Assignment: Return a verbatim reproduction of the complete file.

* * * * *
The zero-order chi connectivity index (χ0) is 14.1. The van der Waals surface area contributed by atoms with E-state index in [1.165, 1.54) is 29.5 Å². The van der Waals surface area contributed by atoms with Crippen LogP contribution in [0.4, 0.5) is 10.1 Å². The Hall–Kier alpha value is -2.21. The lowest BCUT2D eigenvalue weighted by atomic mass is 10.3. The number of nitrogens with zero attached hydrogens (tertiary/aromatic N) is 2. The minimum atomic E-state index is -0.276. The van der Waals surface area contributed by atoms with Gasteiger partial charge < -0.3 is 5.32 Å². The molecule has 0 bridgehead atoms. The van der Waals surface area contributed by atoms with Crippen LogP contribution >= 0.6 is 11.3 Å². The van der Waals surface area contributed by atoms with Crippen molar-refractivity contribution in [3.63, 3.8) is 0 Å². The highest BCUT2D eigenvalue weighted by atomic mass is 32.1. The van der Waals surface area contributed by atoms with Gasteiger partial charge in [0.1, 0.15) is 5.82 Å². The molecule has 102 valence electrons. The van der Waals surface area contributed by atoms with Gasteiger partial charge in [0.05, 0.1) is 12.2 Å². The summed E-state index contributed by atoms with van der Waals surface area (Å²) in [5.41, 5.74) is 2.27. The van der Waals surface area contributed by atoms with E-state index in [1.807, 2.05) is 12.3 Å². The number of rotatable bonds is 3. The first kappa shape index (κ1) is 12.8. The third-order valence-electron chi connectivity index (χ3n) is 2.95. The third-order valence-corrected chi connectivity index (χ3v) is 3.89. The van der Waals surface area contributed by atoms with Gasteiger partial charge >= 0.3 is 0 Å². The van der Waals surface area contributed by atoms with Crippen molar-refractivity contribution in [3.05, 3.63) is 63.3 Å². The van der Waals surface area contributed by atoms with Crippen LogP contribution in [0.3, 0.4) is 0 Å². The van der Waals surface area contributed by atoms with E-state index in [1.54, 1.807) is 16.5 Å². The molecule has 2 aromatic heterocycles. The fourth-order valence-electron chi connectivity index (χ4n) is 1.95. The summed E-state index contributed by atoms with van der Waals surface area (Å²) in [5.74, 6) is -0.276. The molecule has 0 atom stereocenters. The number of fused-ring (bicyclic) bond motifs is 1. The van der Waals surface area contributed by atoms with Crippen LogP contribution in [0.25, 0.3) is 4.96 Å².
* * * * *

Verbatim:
The zero-order chi connectivity index (χ0) is 14.1. The van der Waals surface area contributed by atoms with E-state index in [1.165, 1.54) is 29.5 Å². The van der Waals surface area contributed by atoms with Crippen LogP contribution in [0.4, 0.5) is 10.1 Å². The Hall–Kier alpha value is -2.21. The lowest BCUT2D eigenvalue weighted by atomic mass is 10.3. The number of nitrogens with zero attached hydrogens (tertiary/aromatic N) is 2. The minimum atomic E-state index is -0.276. The van der Waals surface area contributed by atoms with Gasteiger partial charge < -0.3 is 5.32 Å². The molecule has 0 bridgehead atoms. The van der Waals surface area contributed by atoms with Crippen LogP contribution >= 0.6 is 11.3 Å². The van der Waals surface area contributed by atoms with Crippen molar-refractivity contribution in [3.63, 3.8) is 0 Å². The highest BCUT2D eigenvalue weighted by atomic mass is 32.1. The van der Waals surface area contributed by atoms with Gasteiger partial charge in [0.1, 0.15) is 5.82 Å². The molecule has 102 valence electrons. The van der Waals surface area contributed by atoms with Gasteiger partial charge in [0.05, 0.1) is 12.2 Å². The summed E-state index contributed by atoms with van der Waals surface area (Å²) in [5.41, 5.74) is 2.27. The van der Waals surface area contributed by atoms with E-state index in [1.807, 2.05) is 12.3 Å². The number of rotatable bonds is 3. The first kappa shape index (κ1) is 12.8. The third-order valence-electron chi connectivity index (χ3n) is 2.95. The third-order valence-corrected chi connectivity index (χ3v) is 3.89. The van der Waals surface area contributed by atoms with Gasteiger partial charge >= 0.3 is 0 Å². The van der Waals surface area contributed by atoms with Crippen molar-refractivity contribution in [3.05, 3.63) is 63.3 Å². The van der Waals surface area contributed by atoms with Crippen LogP contribution in [0.3, 0.4) is 0 Å². The van der Waals surface area contributed by atoms with E-state index in [1.54, 1.807) is 16.5 Å². The molecule has 2 aromatic heterocycles. The fourth-order valence-electron chi connectivity index (χ4n) is 1.95. The summed E-state index contributed by atoms with van der Waals surface area (Å²) in [5.74, 6) is -0.276. The molecule has 0 atom stereocenters. The number of fused-ring (bicyclic) bond motifs is 1. The van der Waals surface area contributed by atoms with Crippen LogP contribution in [0.25, 0.3) is 4.96 Å².